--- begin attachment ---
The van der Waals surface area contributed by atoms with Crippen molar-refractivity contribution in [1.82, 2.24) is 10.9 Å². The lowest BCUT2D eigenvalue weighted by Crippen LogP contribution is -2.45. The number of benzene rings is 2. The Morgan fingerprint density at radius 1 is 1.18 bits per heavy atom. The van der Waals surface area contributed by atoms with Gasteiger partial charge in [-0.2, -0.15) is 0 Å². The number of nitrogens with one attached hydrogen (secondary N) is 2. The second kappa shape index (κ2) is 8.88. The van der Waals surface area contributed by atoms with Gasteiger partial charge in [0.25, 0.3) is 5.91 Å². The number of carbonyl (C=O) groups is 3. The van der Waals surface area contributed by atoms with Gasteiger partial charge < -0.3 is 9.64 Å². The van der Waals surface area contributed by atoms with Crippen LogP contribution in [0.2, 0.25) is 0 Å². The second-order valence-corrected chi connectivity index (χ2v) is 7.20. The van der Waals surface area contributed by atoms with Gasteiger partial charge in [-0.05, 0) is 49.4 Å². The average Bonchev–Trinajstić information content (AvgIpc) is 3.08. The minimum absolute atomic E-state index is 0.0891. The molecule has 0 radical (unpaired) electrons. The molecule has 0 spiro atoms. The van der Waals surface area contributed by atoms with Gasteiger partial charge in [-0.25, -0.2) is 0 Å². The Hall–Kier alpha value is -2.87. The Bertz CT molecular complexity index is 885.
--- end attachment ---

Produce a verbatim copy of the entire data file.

The van der Waals surface area contributed by atoms with Crippen molar-refractivity contribution in [1.82, 2.24) is 10.9 Å². The lowest BCUT2D eigenvalue weighted by Crippen LogP contribution is -2.45. The number of benzene rings is 2. The Morgan fingerprint density at radius 1 is 1.18 bits per heavy atom. The van der Waals surface area contributed by atoms with Gasteiger partial charge in [-0.2, -0.15) is 0 Å². The number of nitrogens with one attached hydrogen (secondary N) is 2. The second kappa shape index (κ2) is 8.88. The van der Waals surface area contributed by atoms with Gasteiger partial charge in [0.25, 0.3) is 5.91 Å². The number of carbonyl (C=O) groups is 3. The van der Waals surface area contributed by atoms with Gasteiger partial charge < -0.3 is 9.64 Å². The van der Waals surface area contributed by atoms with Crippen LogP contribution in [0.2, 0.25) is 0 Å². The second-order valence-corrected chi connectivity index (χ2v) is 7.20. The van der Waals surface area contributed by atoms with Gasteiger partial charge in [-0.05, 0) is 49.4 Å². The average Bonchev–Trinajstić information content (AvgIpc) is 3.08. The minimum absolute atomic E-state index is 0.0891. The molecule has 0 radical (unpaired) electrons. The molecule has 0 spiro atoms. The van der Waals surface area contributed by atoms with Gasteiger partial charge in [-0.25, -0.2) is 0 Å². The Hall–Kier alpha value is -2.87. The Bertz CT molecular complexity index is 885.